When they do, I give the international sign for help. It’s all I can do. Perhaps someday, another race will rescue humanity. I’ll keep trying as long as my body lets me. I’m not afraid of death, but the idea that someone will be eating my body is the hell my father has been preaching that we live in now, for years.

You’ll have to excuse me now. I think I see a group of Venusians coming this way.

As It Stands, sometimes what we take for reality, is merely an illusion.

Vision Quest On Mars

Pa’ah stopped walking and took a seat on a piece of the rubble that once was a great Martian city, and now was only a pitiful ruin.

It had been days since he left the caves. Days since he’d eaten a full meal or drank as much water as wanted. He slipped the pack off his back and set it down in the cracked and blistered soil.

He could hear the Great Leader’s voice in his head.

“You must go out onto the barren surface of our planet in search of a vision.”

He remembered balking at the suggestion and even dared to question the Great Leader, who knew all, saw all, and ran the whole show. The candles in the cave flickered under his growing wrath and Pa’ah changed his tune quickly.

He’d be honored to be the first vision quest seeker to go back to Mars ancient past (above ground), he assured the venerable one.

“Yes…what a great opportunity for me to serve our people,” he humbly said, after dropping to his knees. He was just being stubborn, he told himself.

The thought of wandering around the barren dunes and wastelands of Mars wasn’t very pleasant. But, what if he did come up with a vision on how to save the whole race? He’d be a hero.

He would have to survive first. The rough landscape and rolling dunes went on forever, with very little variation. Some dunes had jagged rocks jutting out of them that formed odd shapes that reminded Pa’ah of the toys he played with as a child. Their spidery silhouettes seemed to dance in the heat and growing shadows.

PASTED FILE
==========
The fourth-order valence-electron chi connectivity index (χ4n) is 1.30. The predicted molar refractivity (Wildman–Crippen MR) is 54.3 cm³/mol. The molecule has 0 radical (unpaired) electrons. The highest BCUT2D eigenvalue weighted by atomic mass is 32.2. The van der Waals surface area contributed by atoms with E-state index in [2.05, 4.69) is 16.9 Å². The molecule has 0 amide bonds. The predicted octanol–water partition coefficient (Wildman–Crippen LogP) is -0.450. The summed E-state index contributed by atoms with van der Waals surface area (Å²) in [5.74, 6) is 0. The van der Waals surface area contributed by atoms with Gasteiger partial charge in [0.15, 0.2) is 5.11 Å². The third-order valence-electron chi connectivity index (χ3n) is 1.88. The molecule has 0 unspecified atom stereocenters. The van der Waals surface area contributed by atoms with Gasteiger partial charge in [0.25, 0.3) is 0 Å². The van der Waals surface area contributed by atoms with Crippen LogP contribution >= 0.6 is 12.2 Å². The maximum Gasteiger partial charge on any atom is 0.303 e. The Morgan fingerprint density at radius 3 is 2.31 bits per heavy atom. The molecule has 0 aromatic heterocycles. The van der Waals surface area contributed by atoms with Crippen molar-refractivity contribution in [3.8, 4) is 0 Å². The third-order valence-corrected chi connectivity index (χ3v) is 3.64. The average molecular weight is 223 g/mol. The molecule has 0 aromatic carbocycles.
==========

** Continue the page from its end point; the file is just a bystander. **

Dotting the forbidding landscape were ruins of cities that once stood proud in an age of enlightenment. In an age when Martians could freely roam the surface of the planet. In an age when Martians weren’t warlike.

The time came when technology that was used for peaceful purposes became perverted by corrupt Martians who wanted to conquer other worlds. To colonize the universe. To be the masters of the universe.

The resulting war between the worlds nearly destroyed the universe however. Planets like Neptune and Jupiter were obliterated, while others suffered damage that would take generations to repair.

There were no winners. Only losers. The survivors on each remaining planet were thrown back to primitive existences.

Pa’ah reflected on all of this as he shaded his eyes and looked off into the distance. His normally pale skin had turned mahogany in a day. There were patches of red sunburn on his high cheek bones. His normally black hair, was bleached white almost overnight.

The bright sun caused him to squint, narrowing his usual bulging eyes into slits.

The vision came to him the next day while he was walking through what was once a massive arena surrounded by rows of shattered seats sinking into the hot sand.

In the vision

Pa’ah is showing his people how to make space ships. He is the Great Leader now and his knowledge of everything that will take them to another universe to start over in a promised land. To a land of milk and honey.